David Pearson finally received his spot in the NASCAR Hall of Fame on Wednesday, earning the most votes a year after the 105-race winner was surprisingly excluded from the inaugural class.
The Silver Fox received 94 percent of the vote and was the first of the five inductees called by NASCAR chairman Brian France. He immediately received a standing ovation from those gathered in the Great Hall of the Hall of Fame.
He insisted he wasn't upset that he had not made it in with the first class.
"There was no sting about the first place, a lot of people thought there was, but I knew three weeks before I wasn't going in," Pearson said.
Considered the only "lock" of this class, Pearson said he was never certain he'd be elected Wednesday.
"Nobody never knows 'til they call it right then," Pearson said.
Not so for three-time champion Darrell Waltrip, who knew by the time the third name was called that he had not made the cut this year.
Three-time Daytona 500 winner Bobby Allison, whose 84 wins are tied for third on the victory list, was the second inductee announced and was followed by Lee Petty, a 54-race winner and patriarch of a Petty Enterprises organization that dominated NASCAR for more than three decades.
Waltrip, watching the announcement from a stage where he was waiting to analyze the selection for Speed, looked crestfallen when Petty's name was announced.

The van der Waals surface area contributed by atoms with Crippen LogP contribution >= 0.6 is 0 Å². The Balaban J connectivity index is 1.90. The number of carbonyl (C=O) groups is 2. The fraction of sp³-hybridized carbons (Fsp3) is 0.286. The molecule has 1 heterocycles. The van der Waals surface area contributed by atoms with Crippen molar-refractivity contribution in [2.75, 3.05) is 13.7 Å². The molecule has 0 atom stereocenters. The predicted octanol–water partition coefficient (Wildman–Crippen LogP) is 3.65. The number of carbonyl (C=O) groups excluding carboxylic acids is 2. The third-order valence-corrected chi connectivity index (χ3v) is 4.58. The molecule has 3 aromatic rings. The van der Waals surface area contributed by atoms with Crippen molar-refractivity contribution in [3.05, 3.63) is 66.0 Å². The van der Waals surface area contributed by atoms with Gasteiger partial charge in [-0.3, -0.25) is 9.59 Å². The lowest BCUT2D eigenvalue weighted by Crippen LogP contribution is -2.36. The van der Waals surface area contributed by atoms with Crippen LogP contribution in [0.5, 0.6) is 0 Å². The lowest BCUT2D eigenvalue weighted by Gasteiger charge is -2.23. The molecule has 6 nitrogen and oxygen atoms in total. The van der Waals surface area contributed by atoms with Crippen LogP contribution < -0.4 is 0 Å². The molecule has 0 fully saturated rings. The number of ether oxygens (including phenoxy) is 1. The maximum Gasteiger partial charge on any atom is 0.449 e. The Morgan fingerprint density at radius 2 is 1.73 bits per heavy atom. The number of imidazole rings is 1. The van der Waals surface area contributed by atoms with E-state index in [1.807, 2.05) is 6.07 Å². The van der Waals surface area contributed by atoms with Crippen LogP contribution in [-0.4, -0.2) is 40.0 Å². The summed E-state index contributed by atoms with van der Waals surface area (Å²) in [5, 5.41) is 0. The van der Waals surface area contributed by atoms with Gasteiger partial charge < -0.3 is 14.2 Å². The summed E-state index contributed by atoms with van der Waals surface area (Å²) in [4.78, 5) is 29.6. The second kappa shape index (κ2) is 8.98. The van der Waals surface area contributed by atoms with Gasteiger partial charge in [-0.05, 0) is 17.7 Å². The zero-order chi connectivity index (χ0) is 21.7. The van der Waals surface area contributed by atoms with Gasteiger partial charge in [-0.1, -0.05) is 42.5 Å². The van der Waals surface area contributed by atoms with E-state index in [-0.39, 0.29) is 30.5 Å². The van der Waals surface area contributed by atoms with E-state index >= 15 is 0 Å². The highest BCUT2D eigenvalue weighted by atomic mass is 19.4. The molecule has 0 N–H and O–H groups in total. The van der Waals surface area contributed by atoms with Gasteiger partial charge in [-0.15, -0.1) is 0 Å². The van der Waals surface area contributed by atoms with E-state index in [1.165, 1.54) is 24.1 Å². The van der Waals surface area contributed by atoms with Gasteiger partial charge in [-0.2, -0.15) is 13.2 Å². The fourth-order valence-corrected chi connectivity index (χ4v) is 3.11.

"I knew right there that I was probably not going to make it," said Waltrip, who had campaigned for his selection. "Five people. Kind of hard to fit. Somebody was going to be the odd man out."
The remaining two slots went to two-time champion Ned Jarrett, who believed he was selected as much for his racing resume as he was for his post-driving career as a popular broadcaster, and pioneer Bud Moore, who fielded cars for Pearson, Allison, Waltrip, Dale Earnhardt, Buddy Baker and Benny Parsons over 37 seasons.
Nobody begrudged the selections.
But many wondered how Waltrip and Cale Yarborough, another three-time champion, could have been excluded when Allison, a driver with very similar numbers, made the class.
The answer was politics.
"You don't want to say the most popular people are the ones who are going to be in the Hall of Fame, that should not be it all, but people are human beings," said longtime race promoter Humpy Wheeler, a member of the voting committee.
"I don't think that there's a vote anytime, anywhere that personal feelings aren't involved in it."